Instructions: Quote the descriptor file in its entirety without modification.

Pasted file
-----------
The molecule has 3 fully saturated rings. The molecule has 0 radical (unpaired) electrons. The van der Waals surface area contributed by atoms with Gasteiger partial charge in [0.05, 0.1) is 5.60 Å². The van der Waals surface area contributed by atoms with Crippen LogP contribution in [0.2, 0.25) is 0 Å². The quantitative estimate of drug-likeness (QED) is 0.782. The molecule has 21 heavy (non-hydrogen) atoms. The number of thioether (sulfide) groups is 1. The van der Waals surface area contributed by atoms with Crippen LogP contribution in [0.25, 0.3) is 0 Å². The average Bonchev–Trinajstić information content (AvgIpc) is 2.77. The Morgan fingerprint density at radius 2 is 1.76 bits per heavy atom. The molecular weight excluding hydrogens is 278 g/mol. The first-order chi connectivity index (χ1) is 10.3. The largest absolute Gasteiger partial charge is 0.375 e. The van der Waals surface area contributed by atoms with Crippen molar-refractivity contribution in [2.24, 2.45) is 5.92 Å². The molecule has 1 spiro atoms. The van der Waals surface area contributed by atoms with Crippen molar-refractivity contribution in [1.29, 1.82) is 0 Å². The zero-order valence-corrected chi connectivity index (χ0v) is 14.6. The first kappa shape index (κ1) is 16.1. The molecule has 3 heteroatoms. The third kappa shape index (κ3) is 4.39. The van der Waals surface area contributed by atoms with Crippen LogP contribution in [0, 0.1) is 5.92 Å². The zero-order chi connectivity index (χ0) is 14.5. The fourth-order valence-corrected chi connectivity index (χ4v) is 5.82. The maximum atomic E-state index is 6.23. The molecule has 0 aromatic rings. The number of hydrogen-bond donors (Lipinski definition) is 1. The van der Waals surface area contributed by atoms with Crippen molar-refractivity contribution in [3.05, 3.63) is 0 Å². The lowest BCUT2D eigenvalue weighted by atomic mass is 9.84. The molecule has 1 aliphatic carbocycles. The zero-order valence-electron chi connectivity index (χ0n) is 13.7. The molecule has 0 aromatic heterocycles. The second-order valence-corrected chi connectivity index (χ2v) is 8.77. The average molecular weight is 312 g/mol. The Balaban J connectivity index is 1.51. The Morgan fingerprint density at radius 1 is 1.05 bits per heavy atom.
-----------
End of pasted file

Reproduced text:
The molecule has 3 fully saturated rings. The molecule has 0 radical (unpaired) electrons. The van der Waals surface area contributed by atoms with Gasteiger partial charge in [0.05, 0.1) is 5.60 Å². The van der Waals surface area contributed by atoms with Crippen LogP contribution in [0.2, 0.25) is 0 Å². The quantitative estimate of drug-likeness (QED) is 0.782. The molecule has 21 heavy (non-hydrogen) atoms. The number of thioether (sulfide) groups is 1. The van der Waals surface area contributed by atoms with Crippen LogP contribution in [0.25, 0.3) is 0 Å². The average Bonchev–Trinajstić information content (AvgIpc) is 2.77. The Morgan fingerprint density at radius 2 is 1.76 bits per heavy atom. The molecular weight excluding hydrogens is 278 g/mol. The first-order chi connectivity index (χ1) is 10.3. The largest absolute Gasteiger partial charge is 0.375 e. The van der Waals surface area contributed by atoms with Crippen molar-refractivity contribution in [2.24, 2.45) is 5.92 Å². The molecule has 1 spiro atoms. The van der Waals surface area contributed by atoms with Crippen molar-refractivity contribution in [1.29, 1.82) is 0 Å². The zero-order valence-corrected chi connectivity index (χ0v) is 14.6. The first kappa shape index (κ1) is 16.1. The molecule has 3 heteroatoms. The third kappa shape index (κ3) is 4.39. The van der Waals surface area contributed by atoms with Crippen LogP contribution in [0, 0.1) is 5.92 Å². The zero-order chi connectivity index (χ0) is 14.5. The fourth-order valence-corrected chi connectivity index (χ4v) is 5.82. The maximum atomic E-state index is 6.23. The molecule has 0 aromatic rings. The number of hydrogen-bond donors (Lipinski definition) is 1. The van der Waals surface area contributed by atoms with Crippen molar-refractivity contribution in [3.05, 3.63) is 0 Å². The lowest BCUT2D eigenvalue weighted by atomic mass is 9.84. The molecule has 1 aliphatic carbocycles. The zero-order valence-electron chi connectivity index (χ0n) is 13.7. The molecule has 0 aromatic heterocycles. The second-order valence-corrected chi connectivity index (χ2v) is 8.77. The average molecular weight is 312 g/mol. The Balaban J connectivity index is 1.51. The Morgan fingerprint density at radius 1 is 1.05 bits per heavy atom.